On the other hand, Yemen also lays claim to the Queen of Sheba. According to Islamic tradition, she was known as Bilqis and hailed from Southern Arabia, now Yemen. When her gifts to King Solomon were unacknowledged, she visited him in person. Several alternative stories follow. One claims that a djinn warned Solomon that the queen had cloven hooves and hairy legs. Some tales result in Solomon giving her in marriage to another tribe. Still others say that Solomon married her and that she returned to Yemen with his son. Today, a temple dedicated to Bilqis stands, with other archaeological treasures, just outside the city of Marib.
Nineveh (Mosul, Iraq)
Until around 600 B.C., Nineveh was the largest city in ancient Mesopotamia. Its founding is mentioned in Genesis, and it features prominently in the books by several of the prophets, including Nahum and Zephaniah. But it is Jonah who is most remembered for his connections to Ninevah; by his time, it was a city of 120,000 people, known for its wickedness and destined for destruction. Jonah is sent to try to convince the people to change their ways; eventually, God spared the city in a show of mercy.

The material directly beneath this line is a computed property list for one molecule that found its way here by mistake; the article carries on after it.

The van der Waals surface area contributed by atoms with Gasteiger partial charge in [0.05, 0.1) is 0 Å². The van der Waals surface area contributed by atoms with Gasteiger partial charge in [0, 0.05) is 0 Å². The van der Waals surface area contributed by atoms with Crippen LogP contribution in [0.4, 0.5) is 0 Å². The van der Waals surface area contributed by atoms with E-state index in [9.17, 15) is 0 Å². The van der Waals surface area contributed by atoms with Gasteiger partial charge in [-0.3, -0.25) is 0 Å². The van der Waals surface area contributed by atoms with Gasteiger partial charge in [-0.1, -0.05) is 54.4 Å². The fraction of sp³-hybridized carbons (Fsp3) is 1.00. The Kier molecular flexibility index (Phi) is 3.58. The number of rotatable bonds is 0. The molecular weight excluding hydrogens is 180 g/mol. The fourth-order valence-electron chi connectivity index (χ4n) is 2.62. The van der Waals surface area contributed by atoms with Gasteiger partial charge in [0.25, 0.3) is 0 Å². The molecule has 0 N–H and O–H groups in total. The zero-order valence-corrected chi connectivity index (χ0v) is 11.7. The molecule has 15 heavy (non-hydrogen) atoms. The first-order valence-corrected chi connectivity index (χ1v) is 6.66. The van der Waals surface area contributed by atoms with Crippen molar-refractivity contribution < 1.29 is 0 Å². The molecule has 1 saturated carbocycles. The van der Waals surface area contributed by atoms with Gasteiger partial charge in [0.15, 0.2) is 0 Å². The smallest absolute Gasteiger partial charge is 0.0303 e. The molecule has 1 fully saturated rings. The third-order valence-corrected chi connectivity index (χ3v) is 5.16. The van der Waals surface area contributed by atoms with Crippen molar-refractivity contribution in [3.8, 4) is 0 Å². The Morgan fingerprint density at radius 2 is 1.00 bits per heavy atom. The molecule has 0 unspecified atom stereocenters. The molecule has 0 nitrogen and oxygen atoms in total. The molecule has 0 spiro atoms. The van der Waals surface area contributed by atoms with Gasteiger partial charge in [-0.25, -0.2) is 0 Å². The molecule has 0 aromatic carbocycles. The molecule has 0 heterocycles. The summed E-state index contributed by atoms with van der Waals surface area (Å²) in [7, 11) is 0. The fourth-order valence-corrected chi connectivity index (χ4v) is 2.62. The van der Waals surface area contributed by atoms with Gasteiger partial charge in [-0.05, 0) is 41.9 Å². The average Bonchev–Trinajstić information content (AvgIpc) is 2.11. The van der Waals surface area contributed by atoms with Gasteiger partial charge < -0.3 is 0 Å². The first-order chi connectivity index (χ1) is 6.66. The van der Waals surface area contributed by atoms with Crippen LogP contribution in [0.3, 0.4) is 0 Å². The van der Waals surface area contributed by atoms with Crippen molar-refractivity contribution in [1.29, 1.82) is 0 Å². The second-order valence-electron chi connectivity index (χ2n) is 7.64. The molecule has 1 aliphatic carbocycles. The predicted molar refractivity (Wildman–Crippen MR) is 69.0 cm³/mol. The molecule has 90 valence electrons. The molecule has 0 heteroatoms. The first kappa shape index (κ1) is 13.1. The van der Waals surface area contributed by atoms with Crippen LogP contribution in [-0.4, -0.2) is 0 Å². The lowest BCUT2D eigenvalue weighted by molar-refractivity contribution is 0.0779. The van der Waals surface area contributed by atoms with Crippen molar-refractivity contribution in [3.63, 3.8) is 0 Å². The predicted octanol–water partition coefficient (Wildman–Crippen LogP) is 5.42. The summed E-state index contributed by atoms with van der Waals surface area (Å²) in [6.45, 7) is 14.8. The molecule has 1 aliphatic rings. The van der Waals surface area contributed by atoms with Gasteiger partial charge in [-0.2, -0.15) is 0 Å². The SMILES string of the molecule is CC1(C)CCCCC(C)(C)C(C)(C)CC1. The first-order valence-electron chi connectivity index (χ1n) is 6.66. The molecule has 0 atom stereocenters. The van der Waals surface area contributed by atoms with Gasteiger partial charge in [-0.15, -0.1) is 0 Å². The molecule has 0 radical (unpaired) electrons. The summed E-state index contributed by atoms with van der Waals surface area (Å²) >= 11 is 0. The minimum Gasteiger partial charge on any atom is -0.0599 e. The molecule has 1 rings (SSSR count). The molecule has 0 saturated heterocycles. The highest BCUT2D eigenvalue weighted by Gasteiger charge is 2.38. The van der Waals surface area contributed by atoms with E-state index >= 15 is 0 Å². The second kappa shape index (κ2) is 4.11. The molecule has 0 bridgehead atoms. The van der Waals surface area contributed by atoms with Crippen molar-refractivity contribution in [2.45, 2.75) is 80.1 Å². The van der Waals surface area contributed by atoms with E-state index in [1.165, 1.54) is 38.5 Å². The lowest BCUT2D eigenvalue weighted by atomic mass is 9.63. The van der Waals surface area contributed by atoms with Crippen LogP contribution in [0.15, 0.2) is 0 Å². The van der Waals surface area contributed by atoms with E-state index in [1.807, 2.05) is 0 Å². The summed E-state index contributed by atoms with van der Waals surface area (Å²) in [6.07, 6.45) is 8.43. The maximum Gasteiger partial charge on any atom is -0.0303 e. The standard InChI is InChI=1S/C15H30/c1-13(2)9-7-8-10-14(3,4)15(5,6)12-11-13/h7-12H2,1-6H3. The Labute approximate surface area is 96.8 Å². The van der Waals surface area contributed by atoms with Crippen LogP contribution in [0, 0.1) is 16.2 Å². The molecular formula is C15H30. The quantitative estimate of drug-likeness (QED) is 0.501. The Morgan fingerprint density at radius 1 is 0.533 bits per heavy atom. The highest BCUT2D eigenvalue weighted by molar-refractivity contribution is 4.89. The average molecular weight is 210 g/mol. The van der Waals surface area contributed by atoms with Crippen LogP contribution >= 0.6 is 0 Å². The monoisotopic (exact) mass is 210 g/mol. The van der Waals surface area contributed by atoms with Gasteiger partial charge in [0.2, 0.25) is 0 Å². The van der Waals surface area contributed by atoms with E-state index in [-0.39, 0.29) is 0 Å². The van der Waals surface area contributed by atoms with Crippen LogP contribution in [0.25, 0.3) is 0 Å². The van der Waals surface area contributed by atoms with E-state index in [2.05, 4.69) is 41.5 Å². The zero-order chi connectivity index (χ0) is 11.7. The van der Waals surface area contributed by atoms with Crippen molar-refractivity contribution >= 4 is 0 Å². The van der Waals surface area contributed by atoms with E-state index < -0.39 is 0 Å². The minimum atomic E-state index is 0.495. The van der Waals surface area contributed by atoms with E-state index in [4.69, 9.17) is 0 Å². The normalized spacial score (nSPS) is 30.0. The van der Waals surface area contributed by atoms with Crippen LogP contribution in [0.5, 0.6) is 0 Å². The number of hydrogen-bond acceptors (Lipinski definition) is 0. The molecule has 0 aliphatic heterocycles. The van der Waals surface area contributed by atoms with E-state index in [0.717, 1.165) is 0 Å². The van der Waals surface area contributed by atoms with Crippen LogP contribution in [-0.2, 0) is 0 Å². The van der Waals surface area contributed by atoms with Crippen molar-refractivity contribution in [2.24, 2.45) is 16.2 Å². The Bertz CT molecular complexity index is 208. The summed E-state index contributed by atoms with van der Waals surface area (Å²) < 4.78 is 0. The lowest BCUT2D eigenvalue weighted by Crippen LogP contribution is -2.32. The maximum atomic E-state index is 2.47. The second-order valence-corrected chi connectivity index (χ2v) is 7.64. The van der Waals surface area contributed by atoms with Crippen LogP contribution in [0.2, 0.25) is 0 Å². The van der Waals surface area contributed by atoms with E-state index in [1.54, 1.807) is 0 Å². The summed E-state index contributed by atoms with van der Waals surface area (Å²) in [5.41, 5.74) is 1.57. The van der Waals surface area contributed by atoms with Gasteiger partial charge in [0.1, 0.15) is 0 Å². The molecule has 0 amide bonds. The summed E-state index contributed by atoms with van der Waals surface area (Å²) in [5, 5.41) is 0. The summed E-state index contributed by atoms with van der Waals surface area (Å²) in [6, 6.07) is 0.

By the 13th century, the once-great city had been abandoned, its buildings left to fall into ruin. So, where was it? As it faded from memory, so did its location, until the 19th century, when European diplomats in Mosul, Iraq, began to excavate the giant mounds outside the city. Decades of exploration uncovered clay tablets, artifacts, ancient gateways, and palaces. Some have been transferred to museums overseas for safekeeping, but other remains have been destroyed in recent conflicts.
Mount Nebo (Jordan)
After leading the Israelites to the Promised Land, Moses climbed Mount Nebo and lived there the remainder of his days. From the top, he could gaze out across the Holy Land. Some scholars believe he may also have been buried here. Christians began making pilgrimages to the site in the 4th century. A church and a monastery built by Byzantine monks once stood there, but by the 16th century, the monks had left the site and the buildings had fallen into ruin. Fortunately, the elaborate floor mosaics were preserved, and a Franciscan monastery, built in 1993, remains active. Visitors might be able to catch a glimpse of Jerusalem in the distance on a clear day.
Armageddon (Tel Megiddo, Israel)
The name Tel Megiddo may not mean much to the average reader. However, its Greek name is instantly recognizable: Armageddon. According to the Book of Revelation, this may be the site of the end times. Tel Megiddo is a real place in Israel, about 19 miles southeast of the port city, Haifa. Archaeologists have uncovered 26 layers of history that provide evidence of different eras of human occupation, including an Iron Age water-supply system. In the Bronze Age, it was a major Canaanite settlement. Later it became a royal city of Israel. Today, it is a national park and UNESCO World Heritage Site.